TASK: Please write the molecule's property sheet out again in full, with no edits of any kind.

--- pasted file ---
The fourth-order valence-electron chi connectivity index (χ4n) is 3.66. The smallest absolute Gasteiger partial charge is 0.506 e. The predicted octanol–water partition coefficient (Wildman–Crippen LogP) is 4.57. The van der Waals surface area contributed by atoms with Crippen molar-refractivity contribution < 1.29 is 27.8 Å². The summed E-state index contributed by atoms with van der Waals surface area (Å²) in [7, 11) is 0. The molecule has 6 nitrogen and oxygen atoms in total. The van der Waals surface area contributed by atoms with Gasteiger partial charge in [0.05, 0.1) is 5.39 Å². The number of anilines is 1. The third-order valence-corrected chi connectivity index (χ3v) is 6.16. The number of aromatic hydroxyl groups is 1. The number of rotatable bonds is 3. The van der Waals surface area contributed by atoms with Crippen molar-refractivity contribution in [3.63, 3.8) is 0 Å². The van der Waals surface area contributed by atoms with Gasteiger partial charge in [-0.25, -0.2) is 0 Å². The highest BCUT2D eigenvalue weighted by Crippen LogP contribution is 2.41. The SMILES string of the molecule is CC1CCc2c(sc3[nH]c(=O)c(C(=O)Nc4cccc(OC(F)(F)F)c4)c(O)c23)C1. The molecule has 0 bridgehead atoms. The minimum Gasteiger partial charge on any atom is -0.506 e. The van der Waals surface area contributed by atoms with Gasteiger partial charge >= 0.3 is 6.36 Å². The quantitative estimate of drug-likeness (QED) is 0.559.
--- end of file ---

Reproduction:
The fourth-order valence-electron chi connectivity index (χ4n) is 3.66. The smallest absolute Gasteiger partial charge is 0.506 e. The predicted octanol–water partition coefficient (Wildman–Crippen LogP) is 4.57. The van der Waals surface area contributed by atoms with Crippen molar-refractivity contribution < 1.29 is 27.8 Å². The summed E-state index contributed by atoms with van der Waals surface area (Å²) in [7, 11) is 0. The molecule has 6 nitrogen and oxygen atoms in total. The van der Waals surface area contributed by atoms with Gasteiger partial charge in [0.05, 0.1) is 5.39 Å². The number of anilines is 1. The third-order valence-corrected chi connectivity index (χ3v) is 6.16. The number of aromatic hydroxyl groups is 1. The number of rotatable bonds is 3. The van der Waals surface area contributed by atoms with Crippen molar-refractivity contribution in [3.63, 3.8) is 0 Å². The van der Waals surface area contributed by atoms with Gasteiger partial charge in [-0.25, -0.2) is 0 Å². The highest BCUT2D eigenvalue weighted by Crippen LogP contribution is 2.41. The SMILES string of the molecule is CC1CCc2c(sc3[nH]c(=O)c(C(=O)Nc4cccc(OC(F)(F)F)c4)c(O)c23)C1. The molecule has 0 bridgehead atoms. The minimum Gasteiger partial charge on any atom is -0.506 e. The van der Waals surface area contributed by atoms with Gasteiger partial charge >= 0.3 is 6.36 Å². The quantitative estimate of drug-likeness (QED) is 0.559.